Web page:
By Sabrina Jacob Washburn, Drama
The return of live theater is just around the corner. I read this morning that “Pass Over,” a modern riff on “Waiting for Godot” that explores race and class written by Antoinette Nwandu, will open on Broadway as early as August 4. The Public Theater is set to open its Shakespeare in the Park program soon, and many of my friends and family members are eagerly buying up tickets to shows slated to re-open throughout the fall. And, hallelujah! Many of my out-of-work actor friends are being called back to their jobs with renewed hope. New York is thirsty (dehydrated!) for live performance, and I predict its return will be as thrilling as we all imagine.
Nothing can beat the feeling of sitting in a dark space with other people, all focused on one electric moment together. It is said that audience members’ heartbeats synchronize when watching a live performance. Certainly, the experience of an ensemble of performers, technicians, and creative leaders coming together under one goal can be life-changing and long-lasting, no matter how brief or liminal the process. The high school theater company is all-too familiar with this notion, having found deep bonds and emotional connections to one another through shows like “Rent” and “As You Like It.” When the prospect of giving up this process to the pandemic for the second school year, a process that is found in the long and dark hours backstage during tech week and while covered in sawdust during strike, I wondered how Grace Theatre Company would survive. How can we continue to build these relationships and strengthen our identity as a company through the tedious and choppy nature of Zoom?
“We can’t do another Zoomsical,” I remember telling Andrew Leonard, our musical director. As successful as our Into the Woods pivot was last year, I could not envision asking our students to embark on yet another Zoom-reimagined project. They were ready for something else, something more personal and connected. So, we set out to make a movie musical, one we could rehearse on Zoom for safety purposes, but then film live on set together (with proper protocols) in order to gain a sense of that “normal” production experience everyone so desired. After some deliberation, we created A Guide to Getting Through, a musical revue featuring scenes and songs from various contemporary musicals that showcase characters finding their way through difficult moments. I also wanted to feature New York City as a symbol of our greater community’s ability to pull through the last year of sadness and uncertainty with the classic “New York tough” resiliency that I also see in so many of my students. So, we set the scenes in various locations all around Manhattan and parts of Brooklyn and New Jersey.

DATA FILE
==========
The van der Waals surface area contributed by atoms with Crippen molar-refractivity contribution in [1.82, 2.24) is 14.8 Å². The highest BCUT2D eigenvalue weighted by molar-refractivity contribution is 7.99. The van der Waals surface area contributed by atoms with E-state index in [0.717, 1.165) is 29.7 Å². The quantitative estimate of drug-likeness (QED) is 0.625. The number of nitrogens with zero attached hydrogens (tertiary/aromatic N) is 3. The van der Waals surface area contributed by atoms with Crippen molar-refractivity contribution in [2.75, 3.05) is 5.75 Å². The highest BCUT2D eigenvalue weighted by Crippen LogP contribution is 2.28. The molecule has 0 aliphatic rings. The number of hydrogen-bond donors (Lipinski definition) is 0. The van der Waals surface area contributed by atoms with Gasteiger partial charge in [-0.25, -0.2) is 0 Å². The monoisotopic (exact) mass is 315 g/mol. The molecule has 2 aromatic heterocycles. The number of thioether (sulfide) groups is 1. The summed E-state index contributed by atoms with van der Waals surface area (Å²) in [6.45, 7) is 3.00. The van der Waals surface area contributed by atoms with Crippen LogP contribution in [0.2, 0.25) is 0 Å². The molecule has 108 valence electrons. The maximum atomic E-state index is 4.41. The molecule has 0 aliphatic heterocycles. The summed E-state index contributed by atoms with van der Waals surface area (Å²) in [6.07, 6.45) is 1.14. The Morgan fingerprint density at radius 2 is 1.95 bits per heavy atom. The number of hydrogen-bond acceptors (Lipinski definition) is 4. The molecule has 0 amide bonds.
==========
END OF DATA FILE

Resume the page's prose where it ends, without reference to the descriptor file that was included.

This project was certainly ambitious. None of us on the leadership team are experienced filmmakers and there was a steep learning curve as we prepared to launch into a fast and furious shoot week in April. The universe wasn’t necessarily giving us a generous helping hand most days, either. Between rain, COVID cases in the cast, forgotten props, dying batteries, dealing with crowds in Washington Square Park, and general exhaustion, we sometimes wondered how we would pull through. Additionally, I am currently living in Los Angeles and was unable to travel to NYC for the film shoot. This resulted in “Sab-on-a-stick,” a cheeky name for the device set-up that allowed me to direct the shoot over FaceTime. Needless to say, we fought our way through some significant challenges and the show became our own guide to getting through that week.
It is these challenges, however, that actually gave us exactly what we were looking for. Cast and crew members leaning on one another and troubleshooting together brought us back to those intimate backstage moments we were craving. Long production days meant sharing meals outdoors in between calls. Last minute issues meant people had to pitch in and take on tasks they didn’t know they were capable of. In addition to making a show we were all very proud of, students and faculty alike found new aspects of themselves and their relationships that will remain strong after the show closes and the world opens up.
We wrapped up the process with a pajama-themed premiere for the cast and crew in the high school gym, followed by a closing cast party in a sunny backyard. It was clear from the cheers and tears that Grace Theatre Company has endured the many shake-ups of the last year with the same passion and adventurous spirit that has defined us in years past. Here’s to moving forward knowing that, together, we can accomplish anything we set our minds to.